Did a gun from Tampa help inspire Fidel Castro's revolution?
If so, it was in the hands of a Cuban revolutionary named Eduardo Chibas, who in 1929 took part in a failed coup against President Gerardo Machado.
Chibas was exiled for his crime and, looking to follow in the footsteps of the famous Cuban poet and revolutionary Jose Marti, he made a pilgrimage to Ybor City, hoping to get support from Tampa's Latino population. He was not disappointed.
When Machado was toppled in 1933 by other forces, Chibas was allowed to return to Cuba. But he felt the new government was as corrupt as Machado's, and his struggle continued.
In 1947, he founded El Partido Ortodoxo (The Orthodox Party), a political party that recruited the nation's youth to stand up to what Chibas declared was an oppressive form of government. Among his early followers was a young Fidel Castro.
In 1948, Chibas finished third in Cuba's presidential election, but his party won four seats in the House of Representatives. In the mid-term elections of 1950, his party won nine more seats. His movement was picking up steam.
Chibas returned to Ybor City in late-September that year to rally emotional and financial support for his growing army of youthful freedom fighters, who were taking back their country through the political process. More than 100 supporters were waiting for him at the airfield when he landed and he was hailed as a hero. He was treated to a feast at the Columbia Restaurant, was the guest of honor at numerous private parties and spoke publicly at venues throughout the city.
On Oct. 2, Chibas was to speak at an Ybor City cigar workers' meeting at Cuscaden Park's baseball field. Prior to the engagement, he met with members of the O'Halloran family, one of the city's earliest cigar factory-owning clans, whose ancestors knew Marti. The family presented Chibas with items that had belonged to the famous revolutionary, including a pistol he carried for protection while in Tampa.
During his speech later that day, Chibas held up the gun and proclaimed, "If I fail to reconstruct the political morals of Cuba, then I expect the noble lady who owns the precious memento of Martí to send me the pistol to punish myself for not keeping a sacred promise to the people of Cuba."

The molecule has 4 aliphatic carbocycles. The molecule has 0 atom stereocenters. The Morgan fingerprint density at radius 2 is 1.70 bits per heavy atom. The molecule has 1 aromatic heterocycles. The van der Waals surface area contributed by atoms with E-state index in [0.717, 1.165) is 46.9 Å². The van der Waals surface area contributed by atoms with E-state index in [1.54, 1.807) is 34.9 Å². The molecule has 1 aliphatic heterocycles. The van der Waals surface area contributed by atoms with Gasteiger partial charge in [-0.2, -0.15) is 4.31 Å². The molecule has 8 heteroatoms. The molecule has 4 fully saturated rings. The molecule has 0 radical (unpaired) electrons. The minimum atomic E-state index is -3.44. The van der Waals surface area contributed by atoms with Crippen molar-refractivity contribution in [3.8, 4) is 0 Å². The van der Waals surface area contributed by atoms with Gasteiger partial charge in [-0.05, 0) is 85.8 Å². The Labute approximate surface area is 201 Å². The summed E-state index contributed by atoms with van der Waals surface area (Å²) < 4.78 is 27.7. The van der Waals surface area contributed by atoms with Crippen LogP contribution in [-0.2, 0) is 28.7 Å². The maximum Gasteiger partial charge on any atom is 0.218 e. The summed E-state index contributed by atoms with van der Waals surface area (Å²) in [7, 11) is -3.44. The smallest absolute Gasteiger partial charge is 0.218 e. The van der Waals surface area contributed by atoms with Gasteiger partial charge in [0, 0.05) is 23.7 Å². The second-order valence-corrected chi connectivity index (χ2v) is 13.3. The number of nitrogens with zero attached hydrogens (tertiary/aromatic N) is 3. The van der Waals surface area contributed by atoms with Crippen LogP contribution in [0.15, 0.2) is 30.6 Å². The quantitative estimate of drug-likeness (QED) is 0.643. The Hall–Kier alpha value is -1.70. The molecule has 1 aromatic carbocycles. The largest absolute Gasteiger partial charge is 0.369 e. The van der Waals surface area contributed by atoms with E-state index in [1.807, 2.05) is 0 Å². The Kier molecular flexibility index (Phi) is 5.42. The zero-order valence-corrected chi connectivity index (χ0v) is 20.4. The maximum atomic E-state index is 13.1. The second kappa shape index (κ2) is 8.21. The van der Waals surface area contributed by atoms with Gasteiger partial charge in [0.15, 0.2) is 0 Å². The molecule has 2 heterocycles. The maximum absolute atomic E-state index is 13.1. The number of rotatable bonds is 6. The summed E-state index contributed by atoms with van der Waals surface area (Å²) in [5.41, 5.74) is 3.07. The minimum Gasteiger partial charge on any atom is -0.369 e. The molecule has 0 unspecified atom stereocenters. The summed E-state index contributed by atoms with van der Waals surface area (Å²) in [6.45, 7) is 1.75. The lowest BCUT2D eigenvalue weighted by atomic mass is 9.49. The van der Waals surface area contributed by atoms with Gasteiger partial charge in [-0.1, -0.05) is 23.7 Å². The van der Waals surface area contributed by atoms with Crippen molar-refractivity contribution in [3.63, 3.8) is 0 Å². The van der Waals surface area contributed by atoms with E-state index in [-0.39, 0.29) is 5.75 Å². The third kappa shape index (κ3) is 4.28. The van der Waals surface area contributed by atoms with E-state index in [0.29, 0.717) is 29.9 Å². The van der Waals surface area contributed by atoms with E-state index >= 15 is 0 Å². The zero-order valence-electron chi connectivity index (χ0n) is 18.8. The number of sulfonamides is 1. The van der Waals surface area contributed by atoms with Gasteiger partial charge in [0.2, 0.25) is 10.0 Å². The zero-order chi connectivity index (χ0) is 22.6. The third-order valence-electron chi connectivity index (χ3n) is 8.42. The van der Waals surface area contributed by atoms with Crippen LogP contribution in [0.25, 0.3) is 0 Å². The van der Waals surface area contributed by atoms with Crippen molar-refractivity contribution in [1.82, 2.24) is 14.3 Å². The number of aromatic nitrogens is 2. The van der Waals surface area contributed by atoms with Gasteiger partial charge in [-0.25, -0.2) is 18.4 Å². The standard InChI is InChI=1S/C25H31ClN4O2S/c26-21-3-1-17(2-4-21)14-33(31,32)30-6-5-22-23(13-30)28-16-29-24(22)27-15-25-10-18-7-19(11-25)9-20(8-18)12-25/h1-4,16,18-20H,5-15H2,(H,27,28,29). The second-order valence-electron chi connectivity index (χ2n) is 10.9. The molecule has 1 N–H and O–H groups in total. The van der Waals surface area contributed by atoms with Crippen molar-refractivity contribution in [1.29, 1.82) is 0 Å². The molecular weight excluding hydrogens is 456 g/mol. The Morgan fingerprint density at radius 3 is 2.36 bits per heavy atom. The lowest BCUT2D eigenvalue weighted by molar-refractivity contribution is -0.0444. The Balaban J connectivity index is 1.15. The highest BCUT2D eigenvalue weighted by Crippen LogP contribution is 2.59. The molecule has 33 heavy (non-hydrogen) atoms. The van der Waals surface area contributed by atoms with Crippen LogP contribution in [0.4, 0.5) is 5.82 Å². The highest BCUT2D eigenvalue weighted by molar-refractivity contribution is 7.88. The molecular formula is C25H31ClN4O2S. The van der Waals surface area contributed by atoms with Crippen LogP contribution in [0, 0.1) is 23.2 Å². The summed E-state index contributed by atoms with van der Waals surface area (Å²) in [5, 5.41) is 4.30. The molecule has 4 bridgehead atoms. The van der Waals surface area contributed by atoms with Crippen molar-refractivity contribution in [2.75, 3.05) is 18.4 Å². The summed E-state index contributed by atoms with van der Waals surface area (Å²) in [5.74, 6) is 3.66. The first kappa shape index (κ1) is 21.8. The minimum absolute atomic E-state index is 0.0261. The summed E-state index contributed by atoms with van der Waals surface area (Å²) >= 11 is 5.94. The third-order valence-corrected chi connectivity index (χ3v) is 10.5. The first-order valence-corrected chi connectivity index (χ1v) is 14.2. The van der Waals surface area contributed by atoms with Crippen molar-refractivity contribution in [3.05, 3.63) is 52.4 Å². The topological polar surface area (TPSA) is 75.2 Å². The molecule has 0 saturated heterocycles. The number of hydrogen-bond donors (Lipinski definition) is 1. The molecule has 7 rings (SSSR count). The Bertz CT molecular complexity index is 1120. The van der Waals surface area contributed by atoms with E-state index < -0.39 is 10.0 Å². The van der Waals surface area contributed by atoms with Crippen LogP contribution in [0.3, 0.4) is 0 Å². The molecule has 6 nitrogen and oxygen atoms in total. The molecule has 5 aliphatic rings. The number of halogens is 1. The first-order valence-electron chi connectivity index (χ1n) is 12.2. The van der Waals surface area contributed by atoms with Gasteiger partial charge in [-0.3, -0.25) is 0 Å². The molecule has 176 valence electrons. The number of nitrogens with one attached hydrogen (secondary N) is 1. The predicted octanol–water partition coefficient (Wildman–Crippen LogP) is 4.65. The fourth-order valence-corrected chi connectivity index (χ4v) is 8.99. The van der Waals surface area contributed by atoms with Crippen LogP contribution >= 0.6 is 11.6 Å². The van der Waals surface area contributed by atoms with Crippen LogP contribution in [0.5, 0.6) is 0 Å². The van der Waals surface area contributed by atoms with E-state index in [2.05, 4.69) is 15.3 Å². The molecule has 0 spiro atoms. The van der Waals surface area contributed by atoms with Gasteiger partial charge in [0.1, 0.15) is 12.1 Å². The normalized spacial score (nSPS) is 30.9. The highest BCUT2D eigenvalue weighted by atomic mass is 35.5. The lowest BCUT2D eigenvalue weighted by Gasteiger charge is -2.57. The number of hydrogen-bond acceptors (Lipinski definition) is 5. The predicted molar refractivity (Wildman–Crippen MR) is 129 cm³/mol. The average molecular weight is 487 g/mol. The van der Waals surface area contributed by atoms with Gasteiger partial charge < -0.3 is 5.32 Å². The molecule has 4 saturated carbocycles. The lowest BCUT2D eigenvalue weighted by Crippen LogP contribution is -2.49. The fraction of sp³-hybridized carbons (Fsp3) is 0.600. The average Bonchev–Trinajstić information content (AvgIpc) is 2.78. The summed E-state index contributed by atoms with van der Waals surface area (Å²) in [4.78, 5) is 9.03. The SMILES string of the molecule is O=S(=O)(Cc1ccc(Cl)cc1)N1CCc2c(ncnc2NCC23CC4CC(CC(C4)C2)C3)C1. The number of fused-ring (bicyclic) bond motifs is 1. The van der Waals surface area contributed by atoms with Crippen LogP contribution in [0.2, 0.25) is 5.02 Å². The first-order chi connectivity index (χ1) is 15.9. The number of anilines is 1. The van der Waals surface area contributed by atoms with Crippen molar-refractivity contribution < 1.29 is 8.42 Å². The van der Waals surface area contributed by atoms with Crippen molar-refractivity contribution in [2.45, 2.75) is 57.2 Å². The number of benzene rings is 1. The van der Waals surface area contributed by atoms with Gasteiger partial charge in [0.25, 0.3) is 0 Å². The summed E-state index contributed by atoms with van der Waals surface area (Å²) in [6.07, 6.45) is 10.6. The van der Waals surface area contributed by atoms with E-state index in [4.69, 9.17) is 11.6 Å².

In the summer of 1951, back in Cuba, Chibas announced that anonymous Cuban congressmen were providing him with evidence that the nation's education minister was embezzling government money - further confirmation of his claims that the administration was corrupt. Chibas boasted that on the evening of Aug. 5, he would unveil the evidence on live radio.
When he took to the airwaves, though, he never mentioned the education minister; instead, he warned listeners that former Cuban President Fulgencio Batista was planning a coup. He then made a farewell statement and shot himself in the stomach. A few days later, he died.
The definitive reason behind Chibas' suicide has never been established. The popular theory has been that the anonymous congressmen got cold feet and never gave Chibas the promised evidence. Chibas thought his good name would be forever tarnished by the embarrassment of not being able to fulfill his promise and could not live with the shame. But before he took his own life, he wanted to warn the Cuban people about Batista, a man he considered his homeland's greatest threat.
In 1952, Orthodox Party presidential candidate Roberto Agramonte was the favorite to win the presidential election. Polls ranked Batista third. But before the election could be held, Batista took control of the Cuban government through a military coup, just as Chibas had warned.
A short time later, Castro began planning his revolution.
Chibas' influence on Castro's political views has been well documented, and many historians believe that his suicide inspired Castro. When his fallen idol's political party was kept from the presidency due to Batista's military takeover, Castro picked up the mantle for Chibas.
I have spoken to a handful of Cuban historians over the years who have wondered if Chibas' suicide was a fulfillment of the proclamation he made on Oct. 2, 1950, in Tampa. The circumstantial evidence adds up: He promised to take his own life if he failed to return morals to Cuba. He could not deliver proof of government impropriety because the congressmen were afraid to do the right thing. He then committed suicide with a gun.
Perhaps Chibas did not return the historic pistol to the O'Halloran family and it was Marti's gun that he used. Or perhaps he borrowed it again, the family unaware of his intent.
Unfortunately, there is no way to know. There are no photos in the United States of the pistol Chibas used to take his life - at least none of which I am aware.
A photo of the suicide scene may exist in Cuba. It seems doubtful, however, as Chibas was firmly against Communism and thus has not received the respect he deserves.
Or maybe a surviving member of the O'Halloran family knows the answer. If so, I would love nothing more than for said member to contact me.
Otherwise, this is yet another of Tampa's historical mysteries that will forever be unsolved.
Paul Guzzo is a freelance journalist who specializes in Tampa history. He wrote the documentary on Tampa gangster Charlie Wall and the book "The Dark Side of Sunshine," which chronicles some of the city's most infamous people and events of the past century.